You know what is stupid about building the cheap cars with crap
reliability? That's the first impression many young buyers get of a car
company! If you buy a Cobalt when you are 18 and it's a piece of crap
why in the world would you consider GM when you have a little more money
to spend? You are gonna look elsewhere because of the bad experience.
GM doesn't seem to get that.
That expression has been revised. It's now " fool me once, shame on
shame on you. Fool me you can't get fooled again." (I'm a fan of
George Bush, but that was still funny, and embarrassing. I guess the
Who helped with the re-write of the clichι.) :)
Bill of Farmville
(To reply by e-mail, replace the last letter of the alphabet in my
If I were in the market for a large vehicle (minivan or truck) I'd head
straight for domestic dealers. The Japanese haven't mastered those
all-American vehicles. I see *so* many ancient Ford trucks on the road;
sometimes rusty, but still spry. What's really cool is when the owner has
invested in detailing them. Nothing cooler-looking, IMO; especially if it's
yeah. That's right. That's why Honda spent FIVE YEARS selling Odysseys
at list price plus. That's why GM has ABANDONED the minivan market,
period--and told the world so.
Face it: the Americans made their mark selling big, rwd, body-on-frame
vehicles. When it came to changing that, to selling small, efficient,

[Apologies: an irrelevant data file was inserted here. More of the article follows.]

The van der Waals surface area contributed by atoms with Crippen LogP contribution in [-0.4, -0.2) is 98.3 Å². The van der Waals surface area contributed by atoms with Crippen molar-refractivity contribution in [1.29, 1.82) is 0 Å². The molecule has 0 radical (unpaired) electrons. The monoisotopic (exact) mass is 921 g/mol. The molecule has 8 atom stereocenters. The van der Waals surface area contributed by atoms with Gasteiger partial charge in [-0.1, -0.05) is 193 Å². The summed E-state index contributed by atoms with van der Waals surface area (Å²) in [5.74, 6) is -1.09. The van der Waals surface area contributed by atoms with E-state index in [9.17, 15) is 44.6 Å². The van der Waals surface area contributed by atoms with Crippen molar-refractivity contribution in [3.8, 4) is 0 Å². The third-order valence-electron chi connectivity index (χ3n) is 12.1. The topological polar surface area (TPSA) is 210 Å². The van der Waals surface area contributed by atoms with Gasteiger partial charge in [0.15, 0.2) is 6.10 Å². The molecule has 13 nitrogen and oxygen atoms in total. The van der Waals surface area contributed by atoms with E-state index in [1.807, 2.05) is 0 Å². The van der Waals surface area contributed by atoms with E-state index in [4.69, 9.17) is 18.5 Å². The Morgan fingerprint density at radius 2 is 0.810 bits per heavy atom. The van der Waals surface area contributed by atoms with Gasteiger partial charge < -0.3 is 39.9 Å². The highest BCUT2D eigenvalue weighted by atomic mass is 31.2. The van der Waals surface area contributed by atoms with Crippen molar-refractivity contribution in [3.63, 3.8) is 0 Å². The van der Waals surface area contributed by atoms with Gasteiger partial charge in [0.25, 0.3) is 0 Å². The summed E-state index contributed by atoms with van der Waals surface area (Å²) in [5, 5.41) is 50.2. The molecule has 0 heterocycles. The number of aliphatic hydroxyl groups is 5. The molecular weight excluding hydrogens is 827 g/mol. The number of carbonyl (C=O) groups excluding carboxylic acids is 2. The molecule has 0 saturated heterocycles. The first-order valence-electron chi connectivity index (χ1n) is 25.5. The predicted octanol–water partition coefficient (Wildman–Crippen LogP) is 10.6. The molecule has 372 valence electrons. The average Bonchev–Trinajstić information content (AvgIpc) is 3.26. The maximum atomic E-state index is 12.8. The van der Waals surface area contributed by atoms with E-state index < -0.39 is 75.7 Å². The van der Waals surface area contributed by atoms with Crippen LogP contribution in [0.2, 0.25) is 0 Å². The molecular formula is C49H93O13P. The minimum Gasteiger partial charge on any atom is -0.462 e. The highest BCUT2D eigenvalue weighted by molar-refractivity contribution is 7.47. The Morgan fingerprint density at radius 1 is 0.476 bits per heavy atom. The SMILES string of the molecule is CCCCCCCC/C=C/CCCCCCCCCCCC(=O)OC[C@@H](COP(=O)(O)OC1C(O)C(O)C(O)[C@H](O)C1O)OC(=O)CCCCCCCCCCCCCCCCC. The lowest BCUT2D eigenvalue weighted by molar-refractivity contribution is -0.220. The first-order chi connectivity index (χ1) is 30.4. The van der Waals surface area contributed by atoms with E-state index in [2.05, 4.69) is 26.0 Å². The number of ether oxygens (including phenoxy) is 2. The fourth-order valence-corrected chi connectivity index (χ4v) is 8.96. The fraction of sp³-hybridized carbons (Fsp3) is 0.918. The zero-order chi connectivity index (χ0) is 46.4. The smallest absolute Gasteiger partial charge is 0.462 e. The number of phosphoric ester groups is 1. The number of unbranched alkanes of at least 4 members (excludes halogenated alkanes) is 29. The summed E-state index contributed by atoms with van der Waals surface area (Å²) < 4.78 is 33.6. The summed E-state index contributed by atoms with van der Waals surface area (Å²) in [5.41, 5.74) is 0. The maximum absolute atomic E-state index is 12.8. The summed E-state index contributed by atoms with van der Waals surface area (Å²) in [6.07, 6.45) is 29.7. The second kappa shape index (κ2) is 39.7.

front-drive vehicles, the Americans fell flat on their faces. Still do.
The Americans turned on the marketing machine to solve their problem:
they convinced stupid people that the "SUV" was the way to go. This
allowed them to continue to build and sell big, rwd, body-on-frame
vehicles that they knew how to build and sell.
That they were selling this to the former station wagon market, and that
they abandoned the station wagon--well, that's the hand they'd rather
you not look at. Just like a magician, they want you to look at the
other hand, the one holding the leather-clad truck.
So Suzy Stupidmom is convinced that she needs a full-size truck with a
built-on cap and leather seats to transport her Precious to daycare.
When the world can no longer support that model, what will the American
They can fuck off and die.
I still see quite a few of them on the road, though hubby swore them off
because they were just too "middle-class" for him, whatever that means. I
think he just doesn't like the cliche.
Right, but the only way to rebound in that market, which is probably most of
the vehicles sold, they simply *have* to think outside those lines.
We never bought into the SUV thing - hubby considered a king-cab type
vehicle, but decided it was just not practical for a then-growing family of
four. He still may get a truck when the kids are out of the house. (he'd go
domestic for that)
Yeah - that was quite a fiasco. Wal-Mart sells the cheapest gas in this
area, and if you buy it with a gift card, you get another 3 cents per gallon
off of the already rock-bottom price (probably because they figure if they
get you in the store to buy the card, you'll pick up something else)
I don't know that it's the moms that bought the big trucks. I seldom see